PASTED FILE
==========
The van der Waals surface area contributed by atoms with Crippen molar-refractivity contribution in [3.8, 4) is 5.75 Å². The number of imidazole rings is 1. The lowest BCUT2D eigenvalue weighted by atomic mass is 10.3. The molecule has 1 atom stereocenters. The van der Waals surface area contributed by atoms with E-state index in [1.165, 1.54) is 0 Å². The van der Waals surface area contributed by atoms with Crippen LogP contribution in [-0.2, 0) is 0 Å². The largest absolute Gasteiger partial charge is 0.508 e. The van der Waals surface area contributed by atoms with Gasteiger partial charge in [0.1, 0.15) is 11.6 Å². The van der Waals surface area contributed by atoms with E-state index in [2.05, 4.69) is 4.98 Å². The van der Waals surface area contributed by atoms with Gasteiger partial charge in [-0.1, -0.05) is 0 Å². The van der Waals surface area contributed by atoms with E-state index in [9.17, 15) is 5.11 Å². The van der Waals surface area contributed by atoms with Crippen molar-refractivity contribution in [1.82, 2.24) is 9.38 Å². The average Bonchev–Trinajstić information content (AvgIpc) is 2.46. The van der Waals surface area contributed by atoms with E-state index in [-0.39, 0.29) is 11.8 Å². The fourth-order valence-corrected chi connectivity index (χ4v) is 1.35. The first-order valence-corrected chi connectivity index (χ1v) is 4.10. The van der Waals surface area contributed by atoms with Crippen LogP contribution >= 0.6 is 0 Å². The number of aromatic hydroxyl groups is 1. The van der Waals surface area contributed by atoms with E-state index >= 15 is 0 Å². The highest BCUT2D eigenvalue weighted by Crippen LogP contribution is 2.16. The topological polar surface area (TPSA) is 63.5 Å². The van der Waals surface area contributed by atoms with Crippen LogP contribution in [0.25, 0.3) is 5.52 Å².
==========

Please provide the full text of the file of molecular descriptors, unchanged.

The van der Waals surface area contributed by atoms with Crippen molar-refractivity contribution in [3.8, 4) is 5.75 Å². The number of imidazole rings is 1. The lowest BCUT2D eigenvalue weighted by atomic mass is 10.3. The molecule has 1 atom stereocenters. The van der Waals surface area contributed by atoms with E-state index in [1.165, 1.54) is 0 Å². The van der Waals surface area contributed by atoms with Crippen LogP contribution in [-0.2, 0) is 0 Å². The largest absolute Gasteiger partial charge is 0.508 e. The van der Waals surface area contributed by atoms with Gasteiger partial charge in [0.1, 0.15) is 11.6 Å². The van der Waals surface area contributed by atoms with E-state index in [2.05, 4.69) is 4.98 Å². The van der Waals surface area contributed by atoms with Gasteiger partial charge in [-0.1, -0.05) is 0 Å². The van der Waals surface area contributed by atoms with E-state index in [9.17, 15) is 5.11 Å². The van der Waals surface area contributed by atoms with Crippen molar-refractivity contribution in [1.82, 2.24) is 9.38 Å². The average Bonchev–Trinajstić information content (AvgIpc) is 2.46. The van der Waals surface area contributed by atoms with E-state index in [-0.39, 0.29) is 11.8 Å². The fourth-order valence-corrected chi connectivity index (χ4v) is 1.35. The first-order valence-corrected chi connectivity index (χ1v) is 4.10. The van der Waals surface area contributed by atoms with Crippen LogP contribution >= 0.6 is 0 Å². The number of aromatic hydroxyl groups is 1. The van der Waals surface area contributed by atoms with E-state index >= 15 is 0 Å². The highest BCUT2D eigenvalue weighted by Crippen LogP contribution is 2.16. The topological polar surface area (TPSA) is 63.5 Å². The van der Waals surface area contributed by atoms with Crippen LogP contribution in [0.25, 0.3) is 5.52 Å².